If you’re looking for ways to make your lifestyle more sustainable, Jennifer says you should start small. So, for example, deciding overnight that you’re going to raise chickens, build a water catchment system, and forage for your dinner in your suburban backyard, probably isn’t a good way to start making lasting lifestyle changes. Try growing some of your own vegetables or herbs, composting your kitchen scraps, or cooking from scratch. Jennifer says it’s good to pick the utility or expense that you dislike paying for the most, and to start there.
“I hate paying the heat bill. I don’t know why; I like a warm house as much as anyone else, but that bill makes me crazy every time it comes in the mail,” she says. “So, I constantly look for ways to heat the house with passive solar energy, as well as heating myself with cozy, fun winter clothes like pretty homemade fleece socks. If you hate carrying the trash to the curb, maybe you want to try starting a compost pile and buying items with minimal packaging. Start where your efforts will be noticeable to you, even if no one else notices or thinks they are ‘worthwhile.’ ”
Whether you want to be more self-reliant to save money, to make less of an impact on the planet, you find it satisfying, or a combination of all of the above, the Internet is an amazing tool for finding the ideas and information you need to master the practical skills that will allow you to live more autonomously. There’s a growing number of bloggers who, like Jennifer, have realized that now, maybe more than ever before, is the time to teach and train yourself to do more.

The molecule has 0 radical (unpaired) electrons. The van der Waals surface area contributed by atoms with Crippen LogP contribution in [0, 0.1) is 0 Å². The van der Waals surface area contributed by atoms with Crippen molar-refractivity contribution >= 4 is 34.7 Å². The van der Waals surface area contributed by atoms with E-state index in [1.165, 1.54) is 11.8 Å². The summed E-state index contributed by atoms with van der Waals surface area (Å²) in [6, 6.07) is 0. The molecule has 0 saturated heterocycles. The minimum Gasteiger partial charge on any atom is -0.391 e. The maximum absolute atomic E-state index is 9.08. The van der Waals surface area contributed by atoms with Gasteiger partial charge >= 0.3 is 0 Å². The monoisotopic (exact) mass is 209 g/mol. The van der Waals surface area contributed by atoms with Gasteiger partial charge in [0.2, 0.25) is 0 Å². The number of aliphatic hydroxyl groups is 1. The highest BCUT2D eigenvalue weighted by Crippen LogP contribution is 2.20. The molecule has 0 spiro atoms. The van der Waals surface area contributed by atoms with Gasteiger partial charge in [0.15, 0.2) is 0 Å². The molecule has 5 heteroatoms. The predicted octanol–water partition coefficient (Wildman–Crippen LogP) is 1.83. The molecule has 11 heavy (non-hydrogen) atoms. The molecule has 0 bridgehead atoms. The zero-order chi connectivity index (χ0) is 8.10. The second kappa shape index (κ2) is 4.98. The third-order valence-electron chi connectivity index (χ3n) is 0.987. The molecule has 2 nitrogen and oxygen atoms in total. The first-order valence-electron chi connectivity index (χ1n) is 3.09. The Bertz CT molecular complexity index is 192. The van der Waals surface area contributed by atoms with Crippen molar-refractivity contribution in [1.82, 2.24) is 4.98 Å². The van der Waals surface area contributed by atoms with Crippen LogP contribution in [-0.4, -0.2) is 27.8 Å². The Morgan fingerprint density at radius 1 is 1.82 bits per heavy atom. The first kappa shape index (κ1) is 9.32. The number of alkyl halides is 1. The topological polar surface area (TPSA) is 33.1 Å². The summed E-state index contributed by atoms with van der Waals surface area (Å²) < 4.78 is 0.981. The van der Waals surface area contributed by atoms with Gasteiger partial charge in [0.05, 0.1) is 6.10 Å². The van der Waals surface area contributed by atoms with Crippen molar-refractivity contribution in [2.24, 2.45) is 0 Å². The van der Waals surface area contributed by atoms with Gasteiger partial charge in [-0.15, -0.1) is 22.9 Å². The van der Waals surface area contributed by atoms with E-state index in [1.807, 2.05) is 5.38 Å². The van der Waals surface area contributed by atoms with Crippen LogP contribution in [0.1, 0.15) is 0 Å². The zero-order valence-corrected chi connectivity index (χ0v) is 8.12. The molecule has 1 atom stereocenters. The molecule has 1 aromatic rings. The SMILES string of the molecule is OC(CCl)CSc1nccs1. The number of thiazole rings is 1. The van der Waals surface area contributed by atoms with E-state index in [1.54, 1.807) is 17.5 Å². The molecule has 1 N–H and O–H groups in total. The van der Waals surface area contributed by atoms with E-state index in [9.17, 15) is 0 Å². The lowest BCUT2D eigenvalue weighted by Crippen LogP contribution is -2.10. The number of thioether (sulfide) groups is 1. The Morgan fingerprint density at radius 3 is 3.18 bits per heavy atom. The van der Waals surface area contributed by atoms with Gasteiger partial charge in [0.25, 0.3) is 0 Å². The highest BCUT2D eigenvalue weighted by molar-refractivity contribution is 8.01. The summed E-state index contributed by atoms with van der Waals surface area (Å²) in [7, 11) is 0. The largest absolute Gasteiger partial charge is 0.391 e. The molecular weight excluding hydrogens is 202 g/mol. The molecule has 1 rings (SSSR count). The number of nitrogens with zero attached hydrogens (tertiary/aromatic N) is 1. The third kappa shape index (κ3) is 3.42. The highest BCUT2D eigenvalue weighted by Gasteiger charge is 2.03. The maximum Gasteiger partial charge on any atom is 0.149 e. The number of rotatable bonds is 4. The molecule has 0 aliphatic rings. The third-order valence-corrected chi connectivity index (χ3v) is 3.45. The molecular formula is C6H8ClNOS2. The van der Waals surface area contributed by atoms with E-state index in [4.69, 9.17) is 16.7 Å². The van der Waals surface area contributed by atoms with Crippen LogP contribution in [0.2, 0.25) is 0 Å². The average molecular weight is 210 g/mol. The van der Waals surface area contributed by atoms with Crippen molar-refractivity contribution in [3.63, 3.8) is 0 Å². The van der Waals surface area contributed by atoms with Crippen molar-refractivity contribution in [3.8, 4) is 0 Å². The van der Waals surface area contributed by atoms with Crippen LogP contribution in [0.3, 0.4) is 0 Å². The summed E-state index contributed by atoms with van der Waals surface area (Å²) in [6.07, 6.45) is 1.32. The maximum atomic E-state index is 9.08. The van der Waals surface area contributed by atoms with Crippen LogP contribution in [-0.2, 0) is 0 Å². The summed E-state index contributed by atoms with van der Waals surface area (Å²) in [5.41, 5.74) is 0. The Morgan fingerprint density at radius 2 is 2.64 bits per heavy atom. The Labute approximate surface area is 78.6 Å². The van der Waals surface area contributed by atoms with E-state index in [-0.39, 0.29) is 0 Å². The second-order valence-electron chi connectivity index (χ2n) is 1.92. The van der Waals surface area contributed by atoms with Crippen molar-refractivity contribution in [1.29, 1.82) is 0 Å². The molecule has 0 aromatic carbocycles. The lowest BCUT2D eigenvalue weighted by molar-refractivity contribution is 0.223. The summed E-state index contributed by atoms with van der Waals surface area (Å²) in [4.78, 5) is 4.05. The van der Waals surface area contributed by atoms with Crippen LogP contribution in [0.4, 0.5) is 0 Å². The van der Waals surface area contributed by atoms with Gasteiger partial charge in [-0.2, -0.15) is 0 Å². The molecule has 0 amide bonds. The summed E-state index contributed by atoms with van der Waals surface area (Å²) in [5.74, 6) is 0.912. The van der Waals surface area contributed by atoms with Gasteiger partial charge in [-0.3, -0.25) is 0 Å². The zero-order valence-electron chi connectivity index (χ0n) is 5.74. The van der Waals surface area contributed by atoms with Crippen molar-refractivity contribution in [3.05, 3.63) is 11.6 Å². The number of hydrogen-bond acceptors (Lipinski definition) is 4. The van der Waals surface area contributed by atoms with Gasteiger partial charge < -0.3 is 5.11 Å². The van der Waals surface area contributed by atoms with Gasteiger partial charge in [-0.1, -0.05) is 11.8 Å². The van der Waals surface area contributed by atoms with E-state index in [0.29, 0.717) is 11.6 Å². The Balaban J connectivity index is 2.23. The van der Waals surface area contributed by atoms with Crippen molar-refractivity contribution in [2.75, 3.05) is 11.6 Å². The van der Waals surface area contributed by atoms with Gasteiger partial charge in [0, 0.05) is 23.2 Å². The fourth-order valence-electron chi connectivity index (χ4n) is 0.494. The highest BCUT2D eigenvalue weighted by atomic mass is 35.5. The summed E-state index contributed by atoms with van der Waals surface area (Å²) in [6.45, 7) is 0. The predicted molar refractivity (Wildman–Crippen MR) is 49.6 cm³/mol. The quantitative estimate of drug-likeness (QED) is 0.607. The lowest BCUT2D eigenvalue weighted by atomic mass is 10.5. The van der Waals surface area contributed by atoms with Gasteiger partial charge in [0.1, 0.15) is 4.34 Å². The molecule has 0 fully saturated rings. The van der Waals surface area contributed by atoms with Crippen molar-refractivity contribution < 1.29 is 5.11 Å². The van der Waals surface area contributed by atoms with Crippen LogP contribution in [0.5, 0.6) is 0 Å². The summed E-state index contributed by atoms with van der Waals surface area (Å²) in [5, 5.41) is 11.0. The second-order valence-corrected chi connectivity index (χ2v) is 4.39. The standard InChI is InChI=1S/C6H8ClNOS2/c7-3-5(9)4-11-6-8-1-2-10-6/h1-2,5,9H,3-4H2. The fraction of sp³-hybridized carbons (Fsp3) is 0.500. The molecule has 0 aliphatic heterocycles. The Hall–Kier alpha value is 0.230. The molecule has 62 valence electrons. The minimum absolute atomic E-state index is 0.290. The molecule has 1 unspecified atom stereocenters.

While Jennifer says she thinks that more and more people are seeing the merits in sustainable living, she cautions that we still have a long way to go.
“The financial media loves to tell us that the only way out of a recessionary hole is to spend, and it is tempting to go back to ‘keeping up with the Joneses’ behaviour,” she explains. “However, I think the changes we are making will be real and hopefully permanent.”
Right now in North America, we’re at an interesting juncture; whether to seize the chance to make positive economic and social change or, the opposite, reverting back to our old habits. Will you continue down the unsustainable road of dependency or take a cue from Jennifer and learn how to be more self-reliant?